Autoradiographic mapping of the projection from the left normal eye to the left (dually innervated) tectum in the present experiments clearly indicated that the majority of regenerated fibres innervated one part of the tectum, whilst relatively few fibres managed to innervate the other part, which is also supplied by compound eye fibres. The presence of high- and low-grain density areas in the dually innervated tectum, representing the distribution of normal fibres, does not offer any clues as to the fibre composition of these areas. Because of the limitations of the electrophysiological technique, only a few reliable recordings were obtained in NN and VV animals. These successful recordings, along with the more coherent results in TT animals (Table 1), show either partial, or in four animals, whole visual field projections across the dually innervated tectum. Thus there is an apparent discrepancy between the autoradiographic and visuotectal mapping results in some animals. Since the autoradiography gives a reliable picture of the extent and the relative density of the fibre projection we are compelled to put more weight on the autoradiographic than on the visuotectal mapping results. These results therefore, permit us to suggest that the high silver-grain density represents optic fibres from the normal retinal half which has a composition (N or T) opposite to that of the compound eye. Consequently, nasal fibres of the normal eye in TT, temporal fibres in NN and dorsal fibres in VV animals occupy previously vacant or sparcely innervated portions of the tectum. In contrast, the low grain density areas appear to correspond to the location of a limited number of optic fibres from the normal retinal half which has a composition similar to that of the compound eye (Fig. 8 af) Indeed, these fibres were detected electrophysiologically in some animals but not in others. Both morphological and electrophysiological assays indicate a partitioning of the dually innervated tectum into nasal and temporal, or dorsal and ventral, regions of normal and compound eye projections with a considerable overlap between the two fibre populations. A similar kind of segregation and retinotopic sharing of the dually innervated tectum by temporal fibres of one eye and nasal fibres of the other eye has recently been reported in fish (Sharma & Tung, 1979) and in Xenopus (Straznicky, 1981).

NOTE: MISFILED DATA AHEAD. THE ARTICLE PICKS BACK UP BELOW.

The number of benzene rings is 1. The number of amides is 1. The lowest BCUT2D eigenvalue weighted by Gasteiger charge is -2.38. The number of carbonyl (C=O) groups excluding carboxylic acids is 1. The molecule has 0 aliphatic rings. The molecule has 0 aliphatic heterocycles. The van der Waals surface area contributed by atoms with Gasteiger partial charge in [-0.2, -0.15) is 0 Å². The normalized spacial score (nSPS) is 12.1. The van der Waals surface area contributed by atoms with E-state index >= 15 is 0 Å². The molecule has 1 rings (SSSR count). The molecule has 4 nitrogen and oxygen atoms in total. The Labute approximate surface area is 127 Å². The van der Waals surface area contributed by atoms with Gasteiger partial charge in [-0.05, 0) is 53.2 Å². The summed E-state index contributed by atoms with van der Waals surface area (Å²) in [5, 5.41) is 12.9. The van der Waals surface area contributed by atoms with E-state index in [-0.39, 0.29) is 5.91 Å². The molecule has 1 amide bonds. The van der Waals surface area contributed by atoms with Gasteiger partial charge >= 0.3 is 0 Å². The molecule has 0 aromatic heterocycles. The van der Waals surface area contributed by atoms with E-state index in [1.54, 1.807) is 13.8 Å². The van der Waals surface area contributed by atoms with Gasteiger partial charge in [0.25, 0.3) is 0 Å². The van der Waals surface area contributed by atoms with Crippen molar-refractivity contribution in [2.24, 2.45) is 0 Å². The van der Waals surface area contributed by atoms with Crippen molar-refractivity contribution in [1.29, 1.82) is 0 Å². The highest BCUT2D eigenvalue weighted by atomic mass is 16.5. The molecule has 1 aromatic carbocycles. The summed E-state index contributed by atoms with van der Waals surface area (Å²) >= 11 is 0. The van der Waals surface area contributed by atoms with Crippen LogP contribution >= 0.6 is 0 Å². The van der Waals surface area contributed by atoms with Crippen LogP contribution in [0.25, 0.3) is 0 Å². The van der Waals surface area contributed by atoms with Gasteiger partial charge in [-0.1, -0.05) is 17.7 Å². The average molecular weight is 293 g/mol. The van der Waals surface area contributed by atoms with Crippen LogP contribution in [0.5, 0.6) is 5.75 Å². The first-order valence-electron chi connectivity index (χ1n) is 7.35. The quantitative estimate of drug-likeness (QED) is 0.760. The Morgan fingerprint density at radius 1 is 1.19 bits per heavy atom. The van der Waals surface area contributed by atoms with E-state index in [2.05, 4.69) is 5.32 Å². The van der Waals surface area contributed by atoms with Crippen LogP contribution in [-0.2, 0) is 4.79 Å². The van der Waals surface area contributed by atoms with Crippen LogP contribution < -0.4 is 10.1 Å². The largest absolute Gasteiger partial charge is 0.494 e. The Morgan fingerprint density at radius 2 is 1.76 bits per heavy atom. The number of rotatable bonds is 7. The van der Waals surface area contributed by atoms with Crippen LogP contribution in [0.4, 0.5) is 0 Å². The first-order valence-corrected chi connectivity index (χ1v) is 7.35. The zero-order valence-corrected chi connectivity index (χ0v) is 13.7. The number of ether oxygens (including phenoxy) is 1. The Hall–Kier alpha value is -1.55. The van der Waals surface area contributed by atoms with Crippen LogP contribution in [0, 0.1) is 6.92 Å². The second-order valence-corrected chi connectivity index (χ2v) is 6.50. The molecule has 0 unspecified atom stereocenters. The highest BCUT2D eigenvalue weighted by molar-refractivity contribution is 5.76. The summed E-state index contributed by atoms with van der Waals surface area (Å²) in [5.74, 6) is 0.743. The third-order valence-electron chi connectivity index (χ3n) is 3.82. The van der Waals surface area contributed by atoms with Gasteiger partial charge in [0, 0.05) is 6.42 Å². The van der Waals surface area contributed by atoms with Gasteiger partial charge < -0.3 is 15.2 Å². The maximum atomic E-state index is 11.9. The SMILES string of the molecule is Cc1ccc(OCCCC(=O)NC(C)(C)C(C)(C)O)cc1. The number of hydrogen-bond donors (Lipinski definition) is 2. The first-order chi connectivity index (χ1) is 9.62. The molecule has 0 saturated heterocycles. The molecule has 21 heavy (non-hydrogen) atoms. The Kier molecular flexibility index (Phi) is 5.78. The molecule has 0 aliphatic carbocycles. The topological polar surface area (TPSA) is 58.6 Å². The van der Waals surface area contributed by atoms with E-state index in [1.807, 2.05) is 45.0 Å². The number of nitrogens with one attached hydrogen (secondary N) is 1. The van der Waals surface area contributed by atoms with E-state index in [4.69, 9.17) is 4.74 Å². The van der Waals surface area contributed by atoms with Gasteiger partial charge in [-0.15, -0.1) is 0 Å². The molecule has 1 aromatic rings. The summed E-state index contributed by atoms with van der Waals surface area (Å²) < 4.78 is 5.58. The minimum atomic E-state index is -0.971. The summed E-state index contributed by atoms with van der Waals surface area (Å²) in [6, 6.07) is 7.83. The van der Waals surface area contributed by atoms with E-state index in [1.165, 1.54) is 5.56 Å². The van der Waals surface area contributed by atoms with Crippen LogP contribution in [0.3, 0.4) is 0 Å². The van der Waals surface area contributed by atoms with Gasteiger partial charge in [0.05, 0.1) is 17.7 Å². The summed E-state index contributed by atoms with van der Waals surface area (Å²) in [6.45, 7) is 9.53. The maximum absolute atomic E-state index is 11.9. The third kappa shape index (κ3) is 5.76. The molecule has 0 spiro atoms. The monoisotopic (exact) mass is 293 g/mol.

Do incumbent opticfibres exclude regeneratingfibres from occupying the same area ?